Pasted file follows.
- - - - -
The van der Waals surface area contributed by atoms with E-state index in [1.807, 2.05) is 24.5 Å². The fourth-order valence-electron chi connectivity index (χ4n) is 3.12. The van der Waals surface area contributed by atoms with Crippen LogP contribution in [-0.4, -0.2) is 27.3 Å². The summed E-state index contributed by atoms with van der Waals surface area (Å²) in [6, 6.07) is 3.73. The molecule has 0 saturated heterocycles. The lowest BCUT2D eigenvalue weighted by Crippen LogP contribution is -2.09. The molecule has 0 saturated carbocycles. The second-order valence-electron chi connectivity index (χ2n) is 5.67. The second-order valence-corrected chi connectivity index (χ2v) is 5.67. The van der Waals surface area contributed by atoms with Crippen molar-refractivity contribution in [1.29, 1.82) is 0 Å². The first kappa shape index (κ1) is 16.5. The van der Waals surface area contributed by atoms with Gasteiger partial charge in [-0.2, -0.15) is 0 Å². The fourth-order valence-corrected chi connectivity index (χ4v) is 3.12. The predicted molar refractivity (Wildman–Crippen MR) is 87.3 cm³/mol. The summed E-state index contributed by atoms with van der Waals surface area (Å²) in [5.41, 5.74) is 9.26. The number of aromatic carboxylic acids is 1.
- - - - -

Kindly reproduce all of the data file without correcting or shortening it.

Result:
The van der Waals surface area contributed by atoms with E-state index in [1.807, 2.05) is 24.5 Å². The fourth-order valence-electron chi connectivity index (χ4n) is 3.12. The van der Waals surface area contributed by atoms with Crippen LogP contribution in [-0.4, -0.2) is 27.3 Å². The summed E-state index contributed by atoms with van der Waals surface area (Å²) in [6, 6.07) is 3.73. The molecule has 0 saturated heterocycles. The lowest BCUT2D eigenvalue weighted by Crippen LogP contribution is -2.09. The molecule has 0 saturated carbocycles. The second-order valence-electron chi connectivity index (χ2n) is 5.67. The second-order valence-corrected chi connectivity index (χ2v) is 5.67. The van der Waals surface area contributed by atoms with Crippen molar-refractivity contribution in [1.29, 1.82) is 0 Å². The first kappa shape index (κ1) is 16.5. The van der Waals surface area contributed by atoms with Gasteiger partial charge in [-0.2, -0.15) is 0 Å². The fourth-order valence-corrected chi connectivity index (χ4v) is 3.12. The predicted molar refractivity (Wildman–Crippen MR) is 87.3 cm³/mol. The summed E-state index contributed by atoms with van der Waals surface area (Å²) in [5.41, 5.74) is 9.26. The number of aromatic carboxylic acids is 1.